A two-month old boy who was shot in the neck last night inside a north Minneapolis home is in critical but stable condition at Hennepin County Medical Center.
The infant was in his father's arms when the baby's teenage uncle accidentally fired the shot before fleeing the scene, Minneapolis police said. The teen hasn't returned to the house.
Investigators don't believe the teenager intentionally shot the baby, said Catherine Johnson, commander of the police department's violent crimes investigation division. However, she said it's important that he turn himself in to police.
"We sincerely hope that he comes forward to tell his side of the story," Johnson said. "We have reached out to his family and to members of the Minneapolis faith community for their help in locating him."
Johnson wouldn't say what kind of firearm was used, where the teenager obtained it, or if there were other children in the home at the time of the accident. She said the baby's father initially lied to police about the shooting and said that the baby was struck by a stray bullet outside the home.
Johnson wouldn't say whether the man is facing charges, and when asked if he had a criminal record, was blunt.
"Whether he does or doesn't, frankly at this point, isn't relevant to the investigation," she said. "From our perspective, he's a father concerned for the well-being of his son right now -- regardless of what his history might be."
Johnson also wouldn't speculate on charges facing the teenager.
For many in Minneapolis, the shooting is a disturbing reminder of the dangers present in the neighborhood, where even in their homes, children are not always safe.
On Friday, Minneapolis City Council member and mayoral candidate Don Samuels set up some folding chairs and a table outside the house where the shooting took place. The house on Emerson Ave. North is inside the ward Samuels represents.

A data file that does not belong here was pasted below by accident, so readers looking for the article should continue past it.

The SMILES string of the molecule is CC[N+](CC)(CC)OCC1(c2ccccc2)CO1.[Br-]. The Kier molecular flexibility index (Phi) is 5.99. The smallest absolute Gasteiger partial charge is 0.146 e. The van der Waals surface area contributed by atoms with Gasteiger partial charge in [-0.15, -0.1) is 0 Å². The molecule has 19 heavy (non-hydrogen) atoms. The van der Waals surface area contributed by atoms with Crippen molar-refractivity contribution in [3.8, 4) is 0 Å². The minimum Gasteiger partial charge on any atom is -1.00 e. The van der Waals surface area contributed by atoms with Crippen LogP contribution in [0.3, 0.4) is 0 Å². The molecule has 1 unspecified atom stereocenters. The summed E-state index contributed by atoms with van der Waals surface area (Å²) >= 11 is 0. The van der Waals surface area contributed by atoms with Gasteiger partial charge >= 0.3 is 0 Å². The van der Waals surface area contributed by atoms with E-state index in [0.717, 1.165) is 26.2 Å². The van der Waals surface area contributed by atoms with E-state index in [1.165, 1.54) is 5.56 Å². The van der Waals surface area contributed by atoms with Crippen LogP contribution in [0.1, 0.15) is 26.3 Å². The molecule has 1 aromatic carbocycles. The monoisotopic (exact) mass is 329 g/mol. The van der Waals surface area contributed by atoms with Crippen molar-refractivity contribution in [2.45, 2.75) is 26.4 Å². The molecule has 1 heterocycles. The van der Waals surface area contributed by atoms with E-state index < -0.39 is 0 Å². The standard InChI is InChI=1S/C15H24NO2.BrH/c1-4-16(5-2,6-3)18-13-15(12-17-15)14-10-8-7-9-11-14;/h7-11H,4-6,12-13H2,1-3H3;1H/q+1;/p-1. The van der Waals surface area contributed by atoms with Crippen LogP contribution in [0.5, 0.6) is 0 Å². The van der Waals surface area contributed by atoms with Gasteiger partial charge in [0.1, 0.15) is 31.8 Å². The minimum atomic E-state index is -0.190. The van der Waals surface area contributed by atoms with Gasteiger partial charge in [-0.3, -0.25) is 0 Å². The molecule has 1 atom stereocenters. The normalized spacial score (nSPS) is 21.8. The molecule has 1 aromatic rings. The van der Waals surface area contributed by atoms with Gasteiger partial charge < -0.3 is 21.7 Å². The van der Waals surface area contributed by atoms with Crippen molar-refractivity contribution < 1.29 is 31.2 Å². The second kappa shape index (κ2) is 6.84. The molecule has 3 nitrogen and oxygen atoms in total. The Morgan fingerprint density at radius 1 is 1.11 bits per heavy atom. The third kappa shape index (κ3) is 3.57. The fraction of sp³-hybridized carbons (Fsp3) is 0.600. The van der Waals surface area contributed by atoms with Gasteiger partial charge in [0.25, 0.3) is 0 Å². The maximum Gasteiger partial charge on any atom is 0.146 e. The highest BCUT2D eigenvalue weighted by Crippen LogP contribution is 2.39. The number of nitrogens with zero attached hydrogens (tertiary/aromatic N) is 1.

Samuels, who has held similar vigils after past shootings in his ward, said there are too many people in the city, particularly in north Minneapolis, who live in anger and despair. He said adding a gun to that mix is lethal.
Often, Samuels said, young boys think they need guns to protect themselves from other boys. If the teen police say likely shot his cousin had been playing with a knife instead of a gun, chances are the situation would be a lot different.
"A knife might fall and stick in your toe," Samuels said. "But it's not going to just accidentally go off."
Standing next to Samuels were husband and wife pastors Diane and Rufus Thibodeaux, whose church runs a 24-hour daycare center a block from where the shooting occurred.
Diane Thibodeaux said many of the families who use the center are under stress brought on by joblessness and other economic woes. She said those situations can cause conflict.
"When the fighting and the arguing and the disputes go on in the home, someone little is going to be the one who absorbs all that," Thibodeaux said, "whether it's verbal or physical."
Thursday night's shooting is the latest incident in which children have either been hurt or put in harm's way by gun fire. Last month, a 14-month old baby was among three people hit by gunshots. All three survived.
There have also been several recent incidents, according to court documents, where police allege that young children were near gunfire but not struck.